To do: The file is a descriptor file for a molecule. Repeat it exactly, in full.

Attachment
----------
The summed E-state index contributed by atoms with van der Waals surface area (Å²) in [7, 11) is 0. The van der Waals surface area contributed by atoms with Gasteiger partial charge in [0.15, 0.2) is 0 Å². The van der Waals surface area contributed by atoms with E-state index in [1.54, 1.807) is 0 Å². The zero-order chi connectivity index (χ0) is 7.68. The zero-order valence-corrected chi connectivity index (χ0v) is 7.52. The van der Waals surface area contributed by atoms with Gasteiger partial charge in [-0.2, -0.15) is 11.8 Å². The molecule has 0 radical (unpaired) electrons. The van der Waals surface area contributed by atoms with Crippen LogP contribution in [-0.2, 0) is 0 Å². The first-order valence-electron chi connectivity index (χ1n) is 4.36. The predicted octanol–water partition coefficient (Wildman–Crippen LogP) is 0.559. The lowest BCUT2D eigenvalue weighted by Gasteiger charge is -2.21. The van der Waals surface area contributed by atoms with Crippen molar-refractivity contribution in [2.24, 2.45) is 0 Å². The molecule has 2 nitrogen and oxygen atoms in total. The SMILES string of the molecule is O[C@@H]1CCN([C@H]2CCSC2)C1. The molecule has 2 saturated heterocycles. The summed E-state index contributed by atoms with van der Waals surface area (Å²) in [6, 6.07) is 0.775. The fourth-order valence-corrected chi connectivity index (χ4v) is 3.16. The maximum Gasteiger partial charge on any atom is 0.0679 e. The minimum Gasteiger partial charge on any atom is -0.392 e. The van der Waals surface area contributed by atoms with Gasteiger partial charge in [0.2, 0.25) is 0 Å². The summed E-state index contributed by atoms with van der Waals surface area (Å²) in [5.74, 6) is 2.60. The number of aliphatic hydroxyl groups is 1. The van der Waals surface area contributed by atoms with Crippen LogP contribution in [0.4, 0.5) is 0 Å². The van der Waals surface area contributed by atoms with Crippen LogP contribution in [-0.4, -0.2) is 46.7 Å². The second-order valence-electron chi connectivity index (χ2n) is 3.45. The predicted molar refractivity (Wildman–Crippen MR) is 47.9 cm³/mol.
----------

The summed E-state index contributed by atoms with van der Waals surface area (Å²) in [7, 11) is 0. The van der Waals surface area contributed by atoms with Gasteiger partial charge in [0.15, 0.2) is 0 Å². The van der Waals surface area contributed by atoms with E-state index in [1.54, 1.807) is 0 Å². The zero-order chi connectivity index (χ0) is 7.68. The zero-order valence-corrected chi connectivity index (χ0v) is 7.52. The van der Waals surface area contributed by atoms with Gasteiger partial charge in [-0.2, -0.15) is 11.8 Å². The molecule has 0 radical (unpaired) electrons. The van der Waals surface area contributed by atoms with Crippen LogP contribution in [-0.2, 0) is 0 Å². The first-order valence-electron chi connectivity index (χ1n) is 4.36. The predicted octanol–water partition coefficient (Wildman–Crippen LogP) is 0.559. The lowest BCUT2D eigenvalue weighted by Gasteiger charge is -2.21. The van der Waals surface area contributed by atoms with Crippen molar-refractivity contribution in [2.24, 2.45) is 0 Å². The molecule has 2 nitrogen and oxygen atoms in total. The SMILES string of the molecule is O[C@@H]1CCN([C@H]2CCSC2)C1. The molecule has 2 saturated heterocycles. The summed E-state index contributed by atoms with van der Waals surface area (Å²) in [6, 6.07) is 0.775. The fourth-order valence-corrected chi connectivity index (χ4v) is 3.16. The maximum Gasteiger partial charge on any atom is 0.0679 e. The minimum Gasteiger partial charge on any atom is -0.392 e. The van der Waals surface area contributed by atoms with Gasteiger partial charge in [0.2, 0.25) is 0 Å². The summed E-state index contributed by atoms with van der Waals surface area (Å²) in [5.74, 6) is 2.60. The number of aliphatic hydroxyl groups is 1. The van der Waals surface area contributed by atoms with Crippen LogP contribution in [0.4, 0.5) is 0 Å². The van der Waals surface area contributed by atoms with Crippen LogP contribution in [-0.4, -0.2) is 46.7 Å². The second-order valence-electron chi connectivity index (χ2n) is 3.45. The predicted molar refractivity (Wildman–Crippen MR) is 47.9 cm³/mol.